Background: There is evidence that people who use gas for cooking have reduced lung function and experience more respiratory symptoms than those who use other fuels for cooking.
Objectives: To study the effect of the presence of a gas cooker in the home, during both childhood and adulthood, on respiratory symptoms, allergic sensitization and ventilatory function among young adults.
Methods: A sample of 1449 young adults born in Britain 3-9 March 1958, who have been followed from birth to ages 7, 11, 16, 23 and 33 years, were examined at home at age 34-35 years. FEV1 and FVC were measured before and 20 min after inhalation of 400 microg salbutamol, and skin prick tests performed with three allergen extracts (grass, Der p 1 and cat). An interview on respiratory symptoms and indoor environmental exposures was included.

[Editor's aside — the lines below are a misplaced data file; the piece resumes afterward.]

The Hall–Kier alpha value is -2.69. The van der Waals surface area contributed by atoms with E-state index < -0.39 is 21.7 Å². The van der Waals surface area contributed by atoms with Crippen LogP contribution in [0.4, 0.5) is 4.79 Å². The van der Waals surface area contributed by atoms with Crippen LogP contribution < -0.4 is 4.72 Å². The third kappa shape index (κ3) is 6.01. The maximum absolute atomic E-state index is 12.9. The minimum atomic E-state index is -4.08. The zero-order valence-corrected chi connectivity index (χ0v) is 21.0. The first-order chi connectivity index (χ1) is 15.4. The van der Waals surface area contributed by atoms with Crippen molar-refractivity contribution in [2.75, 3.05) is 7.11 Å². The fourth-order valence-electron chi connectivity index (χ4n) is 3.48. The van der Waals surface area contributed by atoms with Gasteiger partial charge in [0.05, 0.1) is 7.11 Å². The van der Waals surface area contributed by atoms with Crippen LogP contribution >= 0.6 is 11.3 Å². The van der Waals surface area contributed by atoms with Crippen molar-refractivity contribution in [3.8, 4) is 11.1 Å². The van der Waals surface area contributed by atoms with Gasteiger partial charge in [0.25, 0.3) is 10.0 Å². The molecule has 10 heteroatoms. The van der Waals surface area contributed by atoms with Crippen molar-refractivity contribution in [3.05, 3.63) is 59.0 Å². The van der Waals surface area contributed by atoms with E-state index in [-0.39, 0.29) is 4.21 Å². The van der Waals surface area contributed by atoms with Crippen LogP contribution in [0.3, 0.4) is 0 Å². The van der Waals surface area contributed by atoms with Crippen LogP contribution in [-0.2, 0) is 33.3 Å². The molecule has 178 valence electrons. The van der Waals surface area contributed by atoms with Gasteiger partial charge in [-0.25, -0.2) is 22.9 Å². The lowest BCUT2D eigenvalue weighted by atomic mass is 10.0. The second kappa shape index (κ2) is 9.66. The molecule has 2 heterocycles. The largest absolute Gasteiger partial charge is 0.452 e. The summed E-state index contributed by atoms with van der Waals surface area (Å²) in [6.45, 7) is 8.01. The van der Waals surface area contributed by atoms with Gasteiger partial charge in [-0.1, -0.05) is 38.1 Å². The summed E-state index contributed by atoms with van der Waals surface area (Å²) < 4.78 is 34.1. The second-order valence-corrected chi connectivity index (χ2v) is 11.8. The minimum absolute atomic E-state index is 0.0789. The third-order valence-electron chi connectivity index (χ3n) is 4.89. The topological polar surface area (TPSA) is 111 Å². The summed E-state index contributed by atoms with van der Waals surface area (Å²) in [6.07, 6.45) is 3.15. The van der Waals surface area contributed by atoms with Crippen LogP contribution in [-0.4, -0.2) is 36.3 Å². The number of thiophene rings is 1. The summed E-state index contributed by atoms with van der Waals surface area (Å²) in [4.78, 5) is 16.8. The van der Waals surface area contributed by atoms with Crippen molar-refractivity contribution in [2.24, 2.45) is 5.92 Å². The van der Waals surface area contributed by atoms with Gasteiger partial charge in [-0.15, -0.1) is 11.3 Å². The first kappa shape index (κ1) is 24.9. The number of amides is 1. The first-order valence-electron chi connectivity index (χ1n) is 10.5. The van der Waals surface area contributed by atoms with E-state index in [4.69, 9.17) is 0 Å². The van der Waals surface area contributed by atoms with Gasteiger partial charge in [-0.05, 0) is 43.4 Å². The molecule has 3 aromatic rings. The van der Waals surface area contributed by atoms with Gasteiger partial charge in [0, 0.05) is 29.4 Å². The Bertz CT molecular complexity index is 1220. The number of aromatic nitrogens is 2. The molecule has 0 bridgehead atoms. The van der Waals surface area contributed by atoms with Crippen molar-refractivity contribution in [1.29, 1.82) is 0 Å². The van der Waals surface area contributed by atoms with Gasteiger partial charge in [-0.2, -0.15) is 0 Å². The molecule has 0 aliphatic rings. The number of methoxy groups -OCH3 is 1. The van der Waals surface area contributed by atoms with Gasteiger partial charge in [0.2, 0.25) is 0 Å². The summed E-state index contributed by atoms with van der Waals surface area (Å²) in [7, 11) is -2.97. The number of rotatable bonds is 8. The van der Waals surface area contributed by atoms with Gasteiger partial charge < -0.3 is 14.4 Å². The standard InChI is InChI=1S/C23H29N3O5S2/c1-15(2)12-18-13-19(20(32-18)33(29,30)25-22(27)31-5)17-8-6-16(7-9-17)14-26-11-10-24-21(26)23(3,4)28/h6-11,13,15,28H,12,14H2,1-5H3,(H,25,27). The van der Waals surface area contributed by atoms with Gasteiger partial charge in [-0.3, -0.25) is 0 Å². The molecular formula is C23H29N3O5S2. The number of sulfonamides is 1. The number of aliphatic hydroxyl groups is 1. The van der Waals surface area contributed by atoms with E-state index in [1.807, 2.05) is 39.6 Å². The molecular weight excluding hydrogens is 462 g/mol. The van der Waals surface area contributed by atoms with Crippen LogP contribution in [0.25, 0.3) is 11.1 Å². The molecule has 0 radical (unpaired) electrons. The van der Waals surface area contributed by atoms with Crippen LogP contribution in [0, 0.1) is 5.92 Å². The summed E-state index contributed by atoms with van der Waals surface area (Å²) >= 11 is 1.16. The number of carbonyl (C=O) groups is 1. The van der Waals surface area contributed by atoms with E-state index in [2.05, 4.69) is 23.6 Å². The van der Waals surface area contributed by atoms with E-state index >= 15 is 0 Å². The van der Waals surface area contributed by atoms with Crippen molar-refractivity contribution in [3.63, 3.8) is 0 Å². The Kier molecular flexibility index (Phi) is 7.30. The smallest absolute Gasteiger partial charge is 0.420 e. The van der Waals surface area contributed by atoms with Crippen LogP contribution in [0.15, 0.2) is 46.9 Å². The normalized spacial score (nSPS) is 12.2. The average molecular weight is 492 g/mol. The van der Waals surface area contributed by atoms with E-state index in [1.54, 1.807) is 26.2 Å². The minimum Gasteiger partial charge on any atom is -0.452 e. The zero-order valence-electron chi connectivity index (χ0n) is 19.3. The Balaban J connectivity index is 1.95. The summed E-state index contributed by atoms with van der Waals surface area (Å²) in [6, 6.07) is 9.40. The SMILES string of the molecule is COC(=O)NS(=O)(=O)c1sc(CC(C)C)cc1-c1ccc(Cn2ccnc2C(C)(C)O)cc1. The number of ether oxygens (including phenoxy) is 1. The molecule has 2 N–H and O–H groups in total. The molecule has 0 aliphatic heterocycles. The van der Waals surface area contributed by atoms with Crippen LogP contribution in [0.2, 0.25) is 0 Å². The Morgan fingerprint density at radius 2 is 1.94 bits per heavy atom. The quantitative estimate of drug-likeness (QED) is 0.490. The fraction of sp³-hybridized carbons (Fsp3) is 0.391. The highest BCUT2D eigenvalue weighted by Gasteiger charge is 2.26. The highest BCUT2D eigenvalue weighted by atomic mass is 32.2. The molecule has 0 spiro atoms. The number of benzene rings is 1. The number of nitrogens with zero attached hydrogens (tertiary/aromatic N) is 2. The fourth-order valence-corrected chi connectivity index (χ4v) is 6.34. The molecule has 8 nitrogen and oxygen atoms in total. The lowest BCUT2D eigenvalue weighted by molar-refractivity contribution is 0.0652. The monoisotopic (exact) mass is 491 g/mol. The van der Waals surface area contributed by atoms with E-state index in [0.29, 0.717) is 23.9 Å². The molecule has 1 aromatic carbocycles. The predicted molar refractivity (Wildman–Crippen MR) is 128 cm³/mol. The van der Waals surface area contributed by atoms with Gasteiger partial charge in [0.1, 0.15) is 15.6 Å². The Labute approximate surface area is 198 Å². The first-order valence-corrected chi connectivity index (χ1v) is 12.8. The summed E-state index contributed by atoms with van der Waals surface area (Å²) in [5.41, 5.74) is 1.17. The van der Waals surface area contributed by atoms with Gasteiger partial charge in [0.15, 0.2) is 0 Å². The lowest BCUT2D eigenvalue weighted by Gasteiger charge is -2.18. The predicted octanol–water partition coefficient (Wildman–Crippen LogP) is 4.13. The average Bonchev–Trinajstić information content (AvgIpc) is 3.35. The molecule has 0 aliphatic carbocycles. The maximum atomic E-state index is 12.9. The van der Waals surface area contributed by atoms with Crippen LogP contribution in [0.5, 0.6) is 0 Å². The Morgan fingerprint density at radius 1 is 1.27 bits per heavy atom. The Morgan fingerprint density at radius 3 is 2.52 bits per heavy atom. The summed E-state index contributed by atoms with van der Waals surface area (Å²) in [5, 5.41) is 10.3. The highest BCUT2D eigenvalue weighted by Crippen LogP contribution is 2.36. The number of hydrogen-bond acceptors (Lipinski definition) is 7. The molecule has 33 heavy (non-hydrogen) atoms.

Results: No association was found between gas cooking in childhood or adulthood and incidence or prognosis of asthma/wheeze, allergic sensitization or current severity of respiratory symptoms. Subjects who currently used gas for cooking had a significantly reduced FEV1 (- 70 mL, 95% CI +/- 56) but not FVC (- 35 mL, 95% CI +/- 61) compared with those who used electricity for cooking. This reduction in FEV1 was concentrated among men and current asthmatics.
Conclusion: The use of gas for cooking is unlikely to be a major influence on respiratory morbidity in young adults.